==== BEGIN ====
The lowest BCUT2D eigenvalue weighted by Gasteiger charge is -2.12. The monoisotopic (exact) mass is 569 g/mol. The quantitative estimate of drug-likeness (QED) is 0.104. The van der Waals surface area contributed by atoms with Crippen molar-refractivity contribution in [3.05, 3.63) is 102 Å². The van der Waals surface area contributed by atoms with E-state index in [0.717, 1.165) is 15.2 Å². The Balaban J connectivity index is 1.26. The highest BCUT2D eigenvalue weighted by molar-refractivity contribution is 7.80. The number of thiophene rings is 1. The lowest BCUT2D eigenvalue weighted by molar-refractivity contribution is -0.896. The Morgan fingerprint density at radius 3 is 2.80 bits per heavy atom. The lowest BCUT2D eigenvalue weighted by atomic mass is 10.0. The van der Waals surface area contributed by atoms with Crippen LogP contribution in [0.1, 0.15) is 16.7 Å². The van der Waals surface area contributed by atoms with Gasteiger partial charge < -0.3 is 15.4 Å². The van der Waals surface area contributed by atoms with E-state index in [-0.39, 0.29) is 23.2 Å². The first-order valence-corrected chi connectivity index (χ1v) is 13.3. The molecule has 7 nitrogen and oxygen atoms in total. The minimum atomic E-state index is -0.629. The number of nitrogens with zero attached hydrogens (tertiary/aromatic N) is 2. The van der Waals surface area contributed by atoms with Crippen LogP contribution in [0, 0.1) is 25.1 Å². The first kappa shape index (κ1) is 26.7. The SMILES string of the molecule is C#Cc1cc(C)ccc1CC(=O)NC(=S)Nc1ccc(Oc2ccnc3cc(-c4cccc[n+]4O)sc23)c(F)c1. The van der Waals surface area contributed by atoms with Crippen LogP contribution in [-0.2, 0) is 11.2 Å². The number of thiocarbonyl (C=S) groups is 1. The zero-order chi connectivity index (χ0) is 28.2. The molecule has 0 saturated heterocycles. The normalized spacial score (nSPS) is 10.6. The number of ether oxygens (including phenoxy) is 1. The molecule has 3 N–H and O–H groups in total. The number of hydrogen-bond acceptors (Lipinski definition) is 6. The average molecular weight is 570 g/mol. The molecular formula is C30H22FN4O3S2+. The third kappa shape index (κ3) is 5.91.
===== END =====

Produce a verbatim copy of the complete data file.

The lowest BCUT2D eigenvalue weighted by Gasteiger charge is -2.12. The monoisotopic (exact) mass is 569 g/mol. The quantitative estimate of drug-likeness (QED) is 0.104. The van der Waals surface area contributed by atoms with Crippen molar-refractivity contribution in [3.05, 3.63) is 102 Å². The van der Waals surface area contributed by atoms with E-state index in [0.717, 1.165) is 15.2 Å². The Balaban J connectivity index is 1.26. The highest BCUT2D eigenvalue weighted by molar-refractivity contribution is 7.80. The number of thiophene rings is 1. The lowest BCUT2D eigenvalue weighted by molar-refractivity contribution is -0.896. The Morgan fingerprint density at radius 3 is 2.80 bits per heavy atom. The lowest BCUT2D eigenvalue weighted by atomic mass is 10.0. The van der Waals surface area contributed by atoms with Crippen LogP contribution in [0.1, 0.15) is 16.7 Å². The van der Waals surface area contributed by atoms with Gasteiger partial charge < -0.3 is 15.4 Å². The van der Waals surface area contributed by atoms with E-state index in [-0.39, 0.29) is 23.2 Å². The first-order valence-corrected chi connectivity index (χ1v) is 13.3. The molecule has 7 nitrogen and oxygen atoms in total. The minimum atomic E-state index is -0.629. The number of nitrogens with zero attached hydrogens (tertiary/aromatic N) is 2. The van der Waals surface area contributed by atoms with Crippen LogP contribution in [0, 0.1) is 25.1 Å². The first kappa shape index (κ1) is 26.7. The SMILES string of the molecule is C#Cc1cc(C)ccc1CC(=O)NC(=S)Nc1ccc(Oc2ccnc3cc(-c4cccc[n+]4O)sc23)c(F)c1. The van der Waals surface area contributed by atoms with Crippen LogP contribution in [-0.2, 0) is 11.2 Å². The number of thiocarbonyl (C=S) groups is 1. The zero-order chi connectivity index (χ0) is 28.2. The molecule has 0 saturated heterocycles. The normalized spacial score (nSPS) is 10.6. The number of ether oxygens (including phenoxy) is 1. The molecule has 3 N–H and O–H groups in total. The number of hydrogen-bond acceptors (Lipinski definition) is 6. The average molecular weight is 570 g/mol. The molecular formula is C30H22FN4O3S2+. The third kappa shape index (κ3) is 5.91.